When work went fully remote, employers worried about how they could ensure that employees were clocking their required hours. Meeting deadlines and producing work were evidence that employees were on task, but what about jobs that were less quantifiable, and longer-term projects that did not yield immediate results? What about bosses who just wanted to know “butts” remained in “seats”?

Technology to the rescue! Companies could detect their employees’ computer mouse movements with monitoring software and from that conclude that they were at their desks and on task.

Not so fast! Like in the iconic cartoon, Tom and Jerry, where the clever mouse routinely made a fool of Tom the cat, employees used technology to fool the measurers. As a recent Wall Street Journal article explains (cleverly titled, “The Jiggle Is Up”) employees purchased “mouse jigglers” to fake their desk work! Now, for a mere $19.99 (shipped free) they could take that mid-day run for groceries or a round of golf while they appeared to the watching “bot-Toms” to be busily working.

But wait! There’s more! Suspicious employers naturally suspected some funny business, and into this information breach came MORE TECHNOLOGY to detect technologically produced busy-work. Hence, the advent of programs to ferret out repetitive mouse movement or robotic-seeming key strokes (which apparently are not the sort of robotic movement that hits most of us at 2 pm).

Asked to respond to the seemingly pernicious employee behavior enabled by their technology, one mouse-jiggling vendor cited the pressure placed upon employees by workplace monitoring tools and, according to the WSJ article, explained, “Our objective with products like the mouse jiggler is to provide tools that help employees navigate these pressures,”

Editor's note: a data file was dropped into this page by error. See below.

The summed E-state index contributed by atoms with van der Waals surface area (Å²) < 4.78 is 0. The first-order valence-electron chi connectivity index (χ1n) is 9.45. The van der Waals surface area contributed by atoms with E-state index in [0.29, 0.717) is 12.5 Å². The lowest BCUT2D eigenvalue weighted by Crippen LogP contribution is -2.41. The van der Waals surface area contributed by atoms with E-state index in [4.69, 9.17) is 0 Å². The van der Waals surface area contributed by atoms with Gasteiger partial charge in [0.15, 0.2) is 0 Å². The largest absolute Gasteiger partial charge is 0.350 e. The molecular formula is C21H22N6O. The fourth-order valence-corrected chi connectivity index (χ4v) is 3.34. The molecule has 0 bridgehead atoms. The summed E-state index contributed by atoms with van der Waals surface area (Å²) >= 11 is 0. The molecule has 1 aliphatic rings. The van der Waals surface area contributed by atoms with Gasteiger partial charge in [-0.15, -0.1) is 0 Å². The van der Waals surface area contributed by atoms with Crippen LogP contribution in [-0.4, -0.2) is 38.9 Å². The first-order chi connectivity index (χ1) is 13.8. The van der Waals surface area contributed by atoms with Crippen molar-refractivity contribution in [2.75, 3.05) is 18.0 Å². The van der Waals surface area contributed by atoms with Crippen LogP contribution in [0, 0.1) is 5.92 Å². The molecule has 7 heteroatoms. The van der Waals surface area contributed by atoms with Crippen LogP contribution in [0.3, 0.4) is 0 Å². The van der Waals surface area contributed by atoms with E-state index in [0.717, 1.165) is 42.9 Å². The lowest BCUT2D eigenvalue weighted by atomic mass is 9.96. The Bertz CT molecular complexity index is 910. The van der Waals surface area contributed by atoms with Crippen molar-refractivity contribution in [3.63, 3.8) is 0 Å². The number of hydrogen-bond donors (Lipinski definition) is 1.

Got it!

What lessons are we to draw from this story?

One lesson is straight from the old Heisenberg Principle. The act of measuring changes the thing measured.

Less esoterically, perhaps, employers that micro-monitor their employees may well undermine their sense of professionalism, making them behave more like teenagers trying to evade their parents’ curfew with strategically placed pillows on their beds than grown-ups performing a job. Why behave like a responsible adult if your boss treats you like a child? Trust is a two-way street.

Or maybe the need to use monitoring software is evidence of bad hiring decisions and/or poorly developed job productivity standards. Perhaps more diligence in the hiring process can help weed out those rats. And a better understanding of what employees should be able to accomplish during their scheduled work hours – and holding them accountable to meeting those standards – could benefit the employer. Because your other option is a mouse trap.